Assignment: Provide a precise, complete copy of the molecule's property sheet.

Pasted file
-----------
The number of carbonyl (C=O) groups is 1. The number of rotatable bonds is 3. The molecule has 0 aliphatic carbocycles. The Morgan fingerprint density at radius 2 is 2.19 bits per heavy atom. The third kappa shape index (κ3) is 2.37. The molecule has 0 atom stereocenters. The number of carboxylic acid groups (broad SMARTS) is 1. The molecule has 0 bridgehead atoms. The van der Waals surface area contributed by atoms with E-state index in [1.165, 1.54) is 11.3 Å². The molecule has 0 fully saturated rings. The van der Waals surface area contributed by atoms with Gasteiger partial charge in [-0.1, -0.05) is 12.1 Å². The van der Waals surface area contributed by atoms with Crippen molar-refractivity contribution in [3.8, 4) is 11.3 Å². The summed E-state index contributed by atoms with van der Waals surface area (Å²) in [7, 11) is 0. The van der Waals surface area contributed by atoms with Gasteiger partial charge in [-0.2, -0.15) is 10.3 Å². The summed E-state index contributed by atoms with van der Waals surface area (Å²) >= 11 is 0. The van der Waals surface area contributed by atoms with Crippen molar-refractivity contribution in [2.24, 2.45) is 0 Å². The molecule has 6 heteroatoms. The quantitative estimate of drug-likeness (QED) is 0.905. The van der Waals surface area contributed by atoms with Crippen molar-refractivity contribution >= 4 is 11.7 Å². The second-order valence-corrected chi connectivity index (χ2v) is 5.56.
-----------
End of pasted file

The number of carbonyl (C=O) groups is 1. The number of rotatable bonds is 3. The molecule has 0 aliphatic carbocycles. The Morgan fingerprint density at radius 2 is 2.19 bits per heavy atom. The third kappa shape index (κ3) is 2.37. The molecule has 0 atom stereocenters. The number of carboxylic acid groups (broad SMARTS) is 1. The molecule has 0 bridgehead atoms. The van der Waals surface area contributed by atoms with E-state index in [1.165, 1.54) is 11.3 Å². The molecule has 0 fully saturated rings. The van der Waals surface area contributed by atoms with Gasteiger partial charge in [-0.1, -0.05) is 12.1 Å². The van der Waals surface area contributed by atoms with Crippen molar-refractivity contribution in [3.8, 4) is 11.3 Å². The summed E-state index contributed by atoms with van der Waals surface area (Å²) in [7, 11) is 0. The van der Waals surface area contributed by atoms with Gasteiger partial charge in [-0.2, -0.15) is 10.3 Å². The summed E-state index contributed by atoms with van der Waals surface area (Å²) >= 11 is 0. The van der Waals surface area contributed by atoms with Crippen molar-refractivity contribution in [2.24, 2.45) is 0 Å². The molecule has 6 heteroatoms. The quantitative estimate of drug-likeness (QED) is 0.905. The van der Waals surface area contributed by atoms with Crippen molar-refractivity contribution >= 4 is 11.7 Å². The second-order valence-corrected chi connectivity index (χ2v) is 5.56.